Should have

Only yesterday, I caught myself thinking: “I should have bought that T-shirt”. The fact is, I didn’t. I forgot all about it. I even forgot that I had had that wish. So at that time, it certainly wasn’t as important as I made it to be right now, otherwise I would’ve remembered. Nothing I can do about it anymore now, so better stop regretting and get on with my life (or act and go back and buy the damn t-shirt).

Should

I should really call up my mom. This is such a silly statement. It shows you don’t really want to call up your mom. It shows that you don’t feel like calling up your mom but that you think you are supposed to call up your mom. Because your preferred reality is different from other people’s reality, or reality as you envision it to be, you’re grieving because it feels like you’re not getting what you want. For the grieving to stop, you have to do just one thing: decide what reality will be like. This sentence is much purer in either one of the following two forms: I will call my mom, I won’t call my mom. Act on it or stop whining, and the grieving will stop.

Shouldn’t

I shouldn’t eat that cookie. This sentence implies that you probably will. Saying it can be the first stop of actually not giving in. But a stronger way to put it would be: I am not going to eat that cookie. Work towards your preferred reality. The real on, not the one you think you want.

Using the words should and shouldn’t will make you stay in limbo forever. If you want clarity of thought, stop using them and start deciding and making yourself promises. Life will get much simpler if you do.

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I love the English language. I think this started when I was very young and we used to watch Fun Factory (thank you!). I love the English language all the way from its crazy spelling and pronunciation (now why is it not pronOunciation?) to its grammar that is just too hard to understand for a non-native speaker, no matter how hard you try. I love the way it has way more words than my own native tongue (Dutch, in case you don’t know) and the way things can be subtle just by adding a word or omitting one (although, admittedly, this may be the same in any other language).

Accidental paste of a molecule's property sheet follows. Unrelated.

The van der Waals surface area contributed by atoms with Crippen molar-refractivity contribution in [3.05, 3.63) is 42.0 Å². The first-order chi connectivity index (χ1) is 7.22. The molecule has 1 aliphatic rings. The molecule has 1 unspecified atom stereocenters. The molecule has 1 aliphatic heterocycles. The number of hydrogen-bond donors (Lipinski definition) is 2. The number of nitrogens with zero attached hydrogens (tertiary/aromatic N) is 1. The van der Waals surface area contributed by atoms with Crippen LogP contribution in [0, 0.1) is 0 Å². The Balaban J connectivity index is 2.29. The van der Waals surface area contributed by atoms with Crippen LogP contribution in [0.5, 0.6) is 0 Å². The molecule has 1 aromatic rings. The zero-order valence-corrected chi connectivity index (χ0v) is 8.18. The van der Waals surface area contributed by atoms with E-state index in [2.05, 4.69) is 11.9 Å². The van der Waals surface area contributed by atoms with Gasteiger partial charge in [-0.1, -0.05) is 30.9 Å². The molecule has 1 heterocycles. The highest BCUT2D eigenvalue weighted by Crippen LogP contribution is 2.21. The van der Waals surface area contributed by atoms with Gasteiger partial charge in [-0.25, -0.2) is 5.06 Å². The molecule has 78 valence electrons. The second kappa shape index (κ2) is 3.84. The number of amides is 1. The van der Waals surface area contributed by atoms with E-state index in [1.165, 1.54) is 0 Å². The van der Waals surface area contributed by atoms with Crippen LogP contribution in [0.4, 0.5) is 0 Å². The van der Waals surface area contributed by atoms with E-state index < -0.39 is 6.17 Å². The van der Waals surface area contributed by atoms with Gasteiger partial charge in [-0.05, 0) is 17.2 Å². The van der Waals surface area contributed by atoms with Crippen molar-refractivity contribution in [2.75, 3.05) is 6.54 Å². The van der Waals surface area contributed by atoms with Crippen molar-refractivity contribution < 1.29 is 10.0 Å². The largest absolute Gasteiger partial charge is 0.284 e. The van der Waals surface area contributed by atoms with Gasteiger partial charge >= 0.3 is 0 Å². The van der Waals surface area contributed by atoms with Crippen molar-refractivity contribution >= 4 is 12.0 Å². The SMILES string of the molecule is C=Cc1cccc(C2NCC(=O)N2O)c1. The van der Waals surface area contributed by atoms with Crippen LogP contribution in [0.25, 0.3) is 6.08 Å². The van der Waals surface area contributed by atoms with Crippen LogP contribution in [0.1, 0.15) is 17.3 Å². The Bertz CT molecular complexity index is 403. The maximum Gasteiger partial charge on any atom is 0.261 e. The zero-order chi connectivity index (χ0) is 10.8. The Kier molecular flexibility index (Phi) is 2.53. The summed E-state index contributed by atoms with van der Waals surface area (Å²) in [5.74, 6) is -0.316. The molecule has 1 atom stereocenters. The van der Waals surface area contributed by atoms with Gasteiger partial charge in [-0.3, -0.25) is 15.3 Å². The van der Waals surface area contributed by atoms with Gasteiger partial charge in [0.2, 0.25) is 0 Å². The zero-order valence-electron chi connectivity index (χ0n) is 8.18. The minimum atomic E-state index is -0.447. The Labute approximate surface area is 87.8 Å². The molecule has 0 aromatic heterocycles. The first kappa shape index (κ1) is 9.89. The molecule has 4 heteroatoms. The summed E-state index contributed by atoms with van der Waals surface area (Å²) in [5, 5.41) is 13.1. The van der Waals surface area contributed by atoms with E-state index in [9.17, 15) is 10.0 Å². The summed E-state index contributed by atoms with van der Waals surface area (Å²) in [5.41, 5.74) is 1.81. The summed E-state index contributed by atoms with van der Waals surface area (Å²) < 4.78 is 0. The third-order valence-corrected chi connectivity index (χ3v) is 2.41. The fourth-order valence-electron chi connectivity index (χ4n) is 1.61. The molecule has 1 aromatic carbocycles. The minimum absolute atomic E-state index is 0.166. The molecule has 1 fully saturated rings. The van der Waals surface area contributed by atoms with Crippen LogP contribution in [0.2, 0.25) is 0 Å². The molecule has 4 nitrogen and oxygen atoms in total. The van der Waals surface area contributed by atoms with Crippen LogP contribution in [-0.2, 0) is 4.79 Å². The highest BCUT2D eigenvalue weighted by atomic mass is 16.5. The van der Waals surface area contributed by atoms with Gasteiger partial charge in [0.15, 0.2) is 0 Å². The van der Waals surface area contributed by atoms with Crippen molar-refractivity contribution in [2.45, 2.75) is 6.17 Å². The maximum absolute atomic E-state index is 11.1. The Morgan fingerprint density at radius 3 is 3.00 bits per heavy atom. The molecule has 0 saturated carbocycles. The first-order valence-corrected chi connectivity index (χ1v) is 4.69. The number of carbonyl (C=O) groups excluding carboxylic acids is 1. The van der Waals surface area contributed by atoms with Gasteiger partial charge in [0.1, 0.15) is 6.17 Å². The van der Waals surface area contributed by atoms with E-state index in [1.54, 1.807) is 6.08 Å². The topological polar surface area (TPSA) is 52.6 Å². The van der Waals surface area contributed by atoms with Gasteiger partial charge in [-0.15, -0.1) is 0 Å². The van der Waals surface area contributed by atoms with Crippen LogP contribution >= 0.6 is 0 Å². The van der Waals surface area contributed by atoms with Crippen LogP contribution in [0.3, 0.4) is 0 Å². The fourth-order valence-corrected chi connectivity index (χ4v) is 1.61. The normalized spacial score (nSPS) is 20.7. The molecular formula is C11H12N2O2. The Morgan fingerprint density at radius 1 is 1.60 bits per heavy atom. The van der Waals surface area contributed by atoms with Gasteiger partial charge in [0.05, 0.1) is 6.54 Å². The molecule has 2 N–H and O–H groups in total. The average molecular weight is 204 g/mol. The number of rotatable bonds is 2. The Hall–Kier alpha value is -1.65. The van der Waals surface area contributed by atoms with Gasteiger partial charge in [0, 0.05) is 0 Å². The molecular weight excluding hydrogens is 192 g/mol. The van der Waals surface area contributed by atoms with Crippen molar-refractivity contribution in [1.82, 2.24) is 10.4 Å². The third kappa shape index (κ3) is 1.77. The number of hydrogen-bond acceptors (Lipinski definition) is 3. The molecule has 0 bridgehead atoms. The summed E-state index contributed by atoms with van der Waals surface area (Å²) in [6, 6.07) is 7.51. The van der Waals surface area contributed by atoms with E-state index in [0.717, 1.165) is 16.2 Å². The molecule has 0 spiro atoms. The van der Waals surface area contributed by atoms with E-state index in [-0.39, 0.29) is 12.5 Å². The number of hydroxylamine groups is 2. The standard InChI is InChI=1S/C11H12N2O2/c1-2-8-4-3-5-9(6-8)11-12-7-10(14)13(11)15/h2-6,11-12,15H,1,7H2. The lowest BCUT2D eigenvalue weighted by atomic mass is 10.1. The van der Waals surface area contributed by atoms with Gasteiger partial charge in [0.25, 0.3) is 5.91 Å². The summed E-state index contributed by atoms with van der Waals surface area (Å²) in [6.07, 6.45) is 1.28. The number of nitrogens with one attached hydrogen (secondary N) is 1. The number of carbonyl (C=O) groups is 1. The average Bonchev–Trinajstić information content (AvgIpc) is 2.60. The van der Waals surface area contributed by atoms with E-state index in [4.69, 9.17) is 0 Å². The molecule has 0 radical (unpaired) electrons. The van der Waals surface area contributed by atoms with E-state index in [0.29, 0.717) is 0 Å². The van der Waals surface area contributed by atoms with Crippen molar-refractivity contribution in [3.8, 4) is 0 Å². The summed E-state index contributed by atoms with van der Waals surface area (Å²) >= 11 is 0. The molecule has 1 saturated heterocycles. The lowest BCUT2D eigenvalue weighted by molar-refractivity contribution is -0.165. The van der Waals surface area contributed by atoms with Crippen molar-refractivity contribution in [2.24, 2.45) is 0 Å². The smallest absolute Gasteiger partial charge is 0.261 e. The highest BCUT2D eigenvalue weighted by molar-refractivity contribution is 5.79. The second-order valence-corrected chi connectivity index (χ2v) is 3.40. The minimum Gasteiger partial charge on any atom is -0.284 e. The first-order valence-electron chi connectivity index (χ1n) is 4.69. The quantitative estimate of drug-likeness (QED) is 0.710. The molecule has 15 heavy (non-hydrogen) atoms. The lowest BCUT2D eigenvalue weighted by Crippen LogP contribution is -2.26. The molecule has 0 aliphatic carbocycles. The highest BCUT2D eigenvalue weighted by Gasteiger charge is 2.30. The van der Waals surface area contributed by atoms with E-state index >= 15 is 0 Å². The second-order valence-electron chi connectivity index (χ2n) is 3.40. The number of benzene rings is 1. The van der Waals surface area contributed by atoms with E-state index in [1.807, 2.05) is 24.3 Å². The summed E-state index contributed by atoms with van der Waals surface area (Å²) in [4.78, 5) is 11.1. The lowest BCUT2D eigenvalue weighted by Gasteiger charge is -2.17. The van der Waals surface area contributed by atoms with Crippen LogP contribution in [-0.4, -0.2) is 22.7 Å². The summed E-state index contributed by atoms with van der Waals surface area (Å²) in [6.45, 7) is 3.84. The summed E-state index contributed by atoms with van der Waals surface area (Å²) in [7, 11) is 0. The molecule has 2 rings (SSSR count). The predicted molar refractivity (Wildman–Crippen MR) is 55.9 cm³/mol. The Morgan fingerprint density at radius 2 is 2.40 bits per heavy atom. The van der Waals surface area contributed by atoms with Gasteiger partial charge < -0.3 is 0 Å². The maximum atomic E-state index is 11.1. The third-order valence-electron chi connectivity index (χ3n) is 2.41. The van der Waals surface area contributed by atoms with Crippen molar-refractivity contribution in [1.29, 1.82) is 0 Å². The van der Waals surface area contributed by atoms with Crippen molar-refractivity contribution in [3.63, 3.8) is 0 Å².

Take this example. When someone says: “I’ve had few distractions.” this means something different from “I’ve had a few distractions.” Discovering something like this can conjure up a broad smile on my face. I just love it. (Think of it. Why does that one word, no, it’s actually just one letter, make such a big difference? Does it make any sense? No of course not! It’s just what language is, totally illogical (and, come to think of that, why is it not unlogical, alogical or inlogical?!?))

I can fall in love with an English word and will use it abundantly (like the word abundant, I love it!). I sometimes have the urge to frame an English sentence, perfect in its composition, structure and choice of words.

But lately, I’ve discovered that my own language, Dutch, which I thought to be too ugly/bland/direct/guttural/whichever other judgment I’ve passed to it in the past, to even mention, is more important to me than I thought.

While in the States for 6 weeks, I kept a blog (http://meinithaca.wordpress.com). There are still a couple of drafts that I haven’t published yet. Most of them are proof of my laziness (mostly having to do with pictures), but there are two that have a different reason. They are called: ‘Words I miss in English’ and ‘Words I miss in Dutch’. I had expected there to be a long list of words I miss in Dutch and not so much in English. The opposite is true. Words like ‘de bedoeling’ (what I meant to do/what was supposed to happen), ‘het klopt’ (one of my favorite expressions, meaning it is right/it feels right/it suits/matches/IS right, and this you know or feel, but can’t always reason with) and ‘geluk’ (with means both luck and happiness) star in this list and I have definitely missed them.

Last week, I tried to translate one of my few stories that was written in Dutch to English. It proved to be much harder than I thought. This is when I decided to be more proud of my native tongue, and that I would not translate it and put it up here anyway. (Go to story written for Buitenkunst to read it) With apologies to my English-speaking readers. I hope this explanation is a good enough substitute.